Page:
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Preparation for AP Chem Test

Scientific Method

a method of investigation involving observation and theory to test scientific hypotheses

Law of Conservation of Mass

matter can't be created nor destroyed


a measure of resistance of an object to a change in its state of motion


amount of gravitational force exerted on an object

Celsius to Kelvin



anything occupying space and with mass

Law of Definite Proportion

a given compound always has exactly the same proportion of elements by mass

Law of Multiple Proportions

when two elements form a series of compounds, the ratios of the masses of the second element that combine with 1g of the first element can always be reduced to whole numbers


Spontaneous emission of radiation

Types of Radiation

Alpha Particles- 2+ charge
Beta Particles- high-speed electrons
Gamma Ray- high-energy light


atoms with the same number of protons but a different number of neutrons

Chemical Bonds

Force that holds atoms together

Naming Binary Ionic Compounds

1.Cation first, anion second
2.A monoatomic cation takes name from its element
3.A monoatomic anion is named by taking its root and adding "-ide"
4.If needed, indicate charge of metal(cation) by a Roman Numeral
5.In covalent bonds, the 1st element is full element name and the 2nd is named like an anion
6.In covalent bonds, prefixes are used to tell amount of atoms present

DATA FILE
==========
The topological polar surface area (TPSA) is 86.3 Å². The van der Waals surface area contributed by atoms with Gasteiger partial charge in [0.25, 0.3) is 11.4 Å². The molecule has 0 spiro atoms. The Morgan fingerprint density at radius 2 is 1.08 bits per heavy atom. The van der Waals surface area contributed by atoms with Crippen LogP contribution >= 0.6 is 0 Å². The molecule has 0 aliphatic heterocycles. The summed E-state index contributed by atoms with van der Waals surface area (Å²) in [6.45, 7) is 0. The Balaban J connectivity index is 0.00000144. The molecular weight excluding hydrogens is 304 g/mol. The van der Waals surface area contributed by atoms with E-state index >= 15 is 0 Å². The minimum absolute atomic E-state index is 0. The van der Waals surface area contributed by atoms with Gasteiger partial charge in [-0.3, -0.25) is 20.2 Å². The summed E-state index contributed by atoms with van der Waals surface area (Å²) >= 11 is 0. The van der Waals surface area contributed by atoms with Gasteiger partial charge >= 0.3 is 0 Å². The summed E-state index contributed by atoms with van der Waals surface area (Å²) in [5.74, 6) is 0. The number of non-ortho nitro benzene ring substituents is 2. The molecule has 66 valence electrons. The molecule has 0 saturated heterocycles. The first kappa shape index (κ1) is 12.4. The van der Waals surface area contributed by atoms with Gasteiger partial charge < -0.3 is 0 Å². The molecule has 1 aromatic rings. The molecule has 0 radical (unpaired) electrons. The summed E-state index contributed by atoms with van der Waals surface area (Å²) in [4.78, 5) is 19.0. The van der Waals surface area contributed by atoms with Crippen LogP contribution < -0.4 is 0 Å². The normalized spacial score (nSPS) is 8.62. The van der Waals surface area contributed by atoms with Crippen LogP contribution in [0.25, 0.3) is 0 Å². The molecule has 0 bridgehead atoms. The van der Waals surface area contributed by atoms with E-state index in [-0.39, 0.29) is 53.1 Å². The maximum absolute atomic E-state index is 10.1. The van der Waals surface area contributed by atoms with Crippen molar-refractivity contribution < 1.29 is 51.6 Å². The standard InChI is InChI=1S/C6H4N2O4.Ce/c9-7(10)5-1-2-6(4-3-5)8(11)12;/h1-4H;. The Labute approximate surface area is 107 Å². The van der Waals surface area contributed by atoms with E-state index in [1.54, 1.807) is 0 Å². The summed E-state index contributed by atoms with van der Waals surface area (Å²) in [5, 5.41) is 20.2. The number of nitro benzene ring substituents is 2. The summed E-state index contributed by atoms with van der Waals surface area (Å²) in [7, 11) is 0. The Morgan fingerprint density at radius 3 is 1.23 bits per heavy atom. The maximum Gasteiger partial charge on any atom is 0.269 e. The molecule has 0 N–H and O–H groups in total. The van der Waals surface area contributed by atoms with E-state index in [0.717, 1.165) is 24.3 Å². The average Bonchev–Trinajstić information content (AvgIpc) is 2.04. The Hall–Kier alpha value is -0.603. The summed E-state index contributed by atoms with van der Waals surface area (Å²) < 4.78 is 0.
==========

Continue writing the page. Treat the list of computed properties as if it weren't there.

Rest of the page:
7.In acid without O2, acid starts in hydro- and ends in -ic
8. In acid with O2, -ate is -ic, and -ite is -ous

Naming Polyatomic Ions

1.The ion with the smaller number of O2 ends in -ite
2.The one with the larger number of O2 ends in -ate
3.If there is more than two oxyanions, then hypo is for fewest O2 ion and per- is used for most O2 ion

Finding Empirical Formulas

1.Calculate moles of each atom in molecule
2.Divide each mole number by smallest mole number
3.If necessary, multiply every mole number to get a whole number
4.Moles of each atom is subscript in empirical formula

Percent Yield

Actual Yield/Theoretical Yield*100%

Net Ionic Equation

only contains ions that change in reaction


substances that form H+ when dissolved in water; proton donors


Substances that form OH- when dissolved in water; proton acceptors


moles of solute/volume of soln(L)




101,325 Pa

Ideal Gas Law



0°C and 1 atm

Dalton's Law of Partial Pressures


Kinetic Molecular Theory

1.Volume of individual particles can be assumed to be zero
2.The particles are in constant motion, which causes pressure
3.Particles exert no forces on each other
4.The average kinetic energy of the particles is directly affected by temperature(K)

Decrease Volume and Increase Temperature

Increase Pressure

Increase Temperature

Increase Volume

Root Mean Square Velocity



SI unit of energy; Kg*m^2/s^2


mol of solute/kg of solvent


(N) number of equivalents per liter of solution
-for acid-base rxn, equivalent is the mass of acid/base that makes 1 mole of protons